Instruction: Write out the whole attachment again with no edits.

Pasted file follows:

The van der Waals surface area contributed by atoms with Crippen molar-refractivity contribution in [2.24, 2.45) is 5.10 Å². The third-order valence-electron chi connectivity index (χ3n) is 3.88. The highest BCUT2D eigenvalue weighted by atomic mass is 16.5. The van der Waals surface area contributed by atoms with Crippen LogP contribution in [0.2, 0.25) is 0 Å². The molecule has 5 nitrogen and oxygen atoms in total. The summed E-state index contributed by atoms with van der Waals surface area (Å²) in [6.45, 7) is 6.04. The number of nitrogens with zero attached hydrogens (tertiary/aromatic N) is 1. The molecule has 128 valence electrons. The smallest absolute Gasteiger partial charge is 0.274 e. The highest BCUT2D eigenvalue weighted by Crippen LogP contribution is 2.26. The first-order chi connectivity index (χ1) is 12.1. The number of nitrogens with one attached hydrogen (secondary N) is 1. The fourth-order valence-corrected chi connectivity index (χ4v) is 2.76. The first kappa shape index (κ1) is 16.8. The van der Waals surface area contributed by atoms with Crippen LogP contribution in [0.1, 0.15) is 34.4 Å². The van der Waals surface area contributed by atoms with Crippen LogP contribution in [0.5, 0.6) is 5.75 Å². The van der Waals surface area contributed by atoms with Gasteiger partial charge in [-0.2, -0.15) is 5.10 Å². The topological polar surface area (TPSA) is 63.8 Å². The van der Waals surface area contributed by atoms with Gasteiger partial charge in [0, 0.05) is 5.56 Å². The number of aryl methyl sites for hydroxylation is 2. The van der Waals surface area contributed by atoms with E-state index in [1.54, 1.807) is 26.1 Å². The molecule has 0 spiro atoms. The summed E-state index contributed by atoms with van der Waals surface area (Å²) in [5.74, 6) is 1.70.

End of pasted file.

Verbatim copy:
The van der Waals surface area contributed by atoms with Crippen molar-refractivity contribution in [2.24, 2.45) is 5.10 Å². The third-order valence-electron chi connectivity index (χ3n) is 3.88. The highest BCUT2D eigenvalue weighted by atomic mass is 16.5. The van der Waals surface area contributed by atoms with Crippen LogP contribution in [0.2, 0.25) is 0 Å². The molecule has 5 nitrogen and oxygen atoms in total. The summed E-state index contributed by atoms with van der Waals surface area (Å²) in [6.45, 7) is 6.04. The number of nitrogens with zero attached hydrogens (tertiary/aromatic N) is 1. The molecule has 128 valence electrons. The smallest absolute Gasteiger partial charge is 0.274 e. The highest BCUT2D eigenvalue weighted by Crippen LogP contribution is 2.26. The first-order chi connectivity index (χ1) is 12.1. The number of nitrogens with one attached hydrogen (secondary N) is 1. The fourth-order valence-corrected chi connectivity index (χ4v) is 2.76. The first kappa shape index (κ1) is 16.8. The van der Waals surface area contributed by atoms with Crippen LogP contribution in [0.1, 0.15) is 34.4 Å². The van der Waals surface area contributed by atoms with Crippen LogP contribution in [0.5, 0.6) is 5.75 Å². The van der Waals surface area contributed by atoms with Gasteiger partial charge in [-0.2, -0.15) is 5.10 Å². The topological polar surface area (TPSA) is 63.8 Å². The van der Waals surface area contributed by atoms with Gasteiger partial charge in [0, 0.05) is 5.56 Å². The number of aryl methyl sites for hydroxylation is 2. The van der Waals surface area contributed by atoms with E-state index in [1.54, 1.807) is 26.1 Å². The molecule has 0 spiro atoms. The summed E-state index contributed by atoms with van der Waals surface area (Å²) in [5.74, 6) is 1.70.